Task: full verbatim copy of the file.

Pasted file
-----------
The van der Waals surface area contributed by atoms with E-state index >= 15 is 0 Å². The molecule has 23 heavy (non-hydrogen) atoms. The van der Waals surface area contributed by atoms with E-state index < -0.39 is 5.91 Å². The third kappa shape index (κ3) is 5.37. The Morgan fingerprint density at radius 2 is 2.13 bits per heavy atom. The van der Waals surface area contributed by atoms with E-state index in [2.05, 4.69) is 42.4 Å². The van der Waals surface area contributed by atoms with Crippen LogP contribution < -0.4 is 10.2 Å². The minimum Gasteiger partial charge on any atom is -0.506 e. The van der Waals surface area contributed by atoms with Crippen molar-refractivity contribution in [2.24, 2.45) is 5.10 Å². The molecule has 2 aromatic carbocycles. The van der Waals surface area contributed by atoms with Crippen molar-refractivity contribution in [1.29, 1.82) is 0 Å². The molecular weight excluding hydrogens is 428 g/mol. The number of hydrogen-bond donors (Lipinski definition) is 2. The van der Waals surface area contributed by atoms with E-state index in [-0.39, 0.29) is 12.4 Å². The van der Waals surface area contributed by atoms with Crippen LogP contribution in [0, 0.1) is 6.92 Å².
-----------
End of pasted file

The van der Waals surface area contributed by atoms with E-state index >= 15 is 0 Å². The molecule has 23 heavy (non-hydrogen) atoms. The van der Waals surface area contributed by atoms with E-state index < -0.39 is 5.91 Å². The third kappa shape index (κ3) is 5.37. The Morgan fingerprint density at radius 2 is 2.13 bits per heavy atom. The van der Waals surface area contributed by atoms with E-state index in [2.05, 4.69) is 42.4 Å². The van der Waals surface area contributed by atoms with Crippen LogP contribution < -0.4 is 10.2 Å². The minimum Gasteiger partial charge on any atom is -0.506 e. The van der Waals surface area contributed by atoms with Crippen molar-refractivity contribution in [2.24, 2.45) is 5.10 Å². The molecule has 2 aromatic carbocycles. The van der Waals surface area contributed by atoms with Crippen molar-refractivity contribution in [1.29, 1.82) is 0 Å². The molecular weight excluding hydrogens is 428 g/mol. The number of hydrogen-bond donors (Lipinski definition) is 2. The van der Waals surface area contributed by atoms with E-state index in [-0.39, 0.29) is 12.4 Å². The van der Waals surface area contributed by atoms with Crippen LogP contribution in [0, 0.1) is 6.92 Å².